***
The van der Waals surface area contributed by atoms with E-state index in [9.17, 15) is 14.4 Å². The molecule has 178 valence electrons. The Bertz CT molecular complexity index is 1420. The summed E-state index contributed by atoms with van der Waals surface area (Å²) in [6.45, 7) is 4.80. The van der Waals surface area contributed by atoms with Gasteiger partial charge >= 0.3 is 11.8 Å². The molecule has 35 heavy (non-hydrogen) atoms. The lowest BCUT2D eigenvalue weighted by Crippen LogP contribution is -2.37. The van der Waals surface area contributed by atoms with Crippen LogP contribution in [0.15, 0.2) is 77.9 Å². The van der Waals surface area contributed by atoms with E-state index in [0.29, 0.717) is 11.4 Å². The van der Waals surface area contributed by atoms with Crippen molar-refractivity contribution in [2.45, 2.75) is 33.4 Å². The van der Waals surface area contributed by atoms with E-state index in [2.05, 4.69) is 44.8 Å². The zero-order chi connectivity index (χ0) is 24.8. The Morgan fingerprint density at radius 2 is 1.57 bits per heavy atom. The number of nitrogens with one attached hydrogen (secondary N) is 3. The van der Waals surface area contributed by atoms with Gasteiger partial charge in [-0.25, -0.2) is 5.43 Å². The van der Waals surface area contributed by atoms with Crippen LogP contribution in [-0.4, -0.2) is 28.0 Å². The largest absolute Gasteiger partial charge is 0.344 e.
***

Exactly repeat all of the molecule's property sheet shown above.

The van der Waals surface area contributed by atoms with E-state index in [9.17, 15) is 14.4 Å². The molecule has 178 valence electrons. The Bertz CT molecular complexity index is 1420. The summed E-state index contributed by atoms with van der Waals surface area (Å²) in [6.45, 7) is 4.80. The van der Waals surface area contributed by atoms with Gasteiger partial charge >= 0.3 is 11.8 Å². The molecule has 35 heavy (non-hydrogen) atoms. The lowest BCUT2D eigenvalue weighted by Crippen LogP contribution is -2.37. The van der Waals surface area contributed by atoms with Crippen LogP contribution in [0.15, 0.2) is 77.9 Å². The van der Waals surface area contributed by atoms with E-state index in [0.29, 0.717) is 11.4 Å². The van der Waals surface area contributed by atoms with Crippen molar-refractivity contribution in [2.45, 2.75) is 33.4 Å². The van der Waals surface area contributed by atoms with E-state index in [2.05, 4.69) is 44.8 Å². The zero-order chi connectivity index (χ0) is 24.8. The Morgan fingerprint density at radius 2 is 1.57 bits per heavy atom. The number of nitrogens with one attached hydrogen (secondary N) is 3. The van der Waals surface area contributed by atoms with Gasteiger partial charge in [-0.25, -0.2) is 5.43 Å². The van der Waals surface area contributed by atoms with Crippen LogP contribution in [-0.4, -0.2) is 28.0 Å². The largest absolute Gasteiger partial charge is 0.344 e.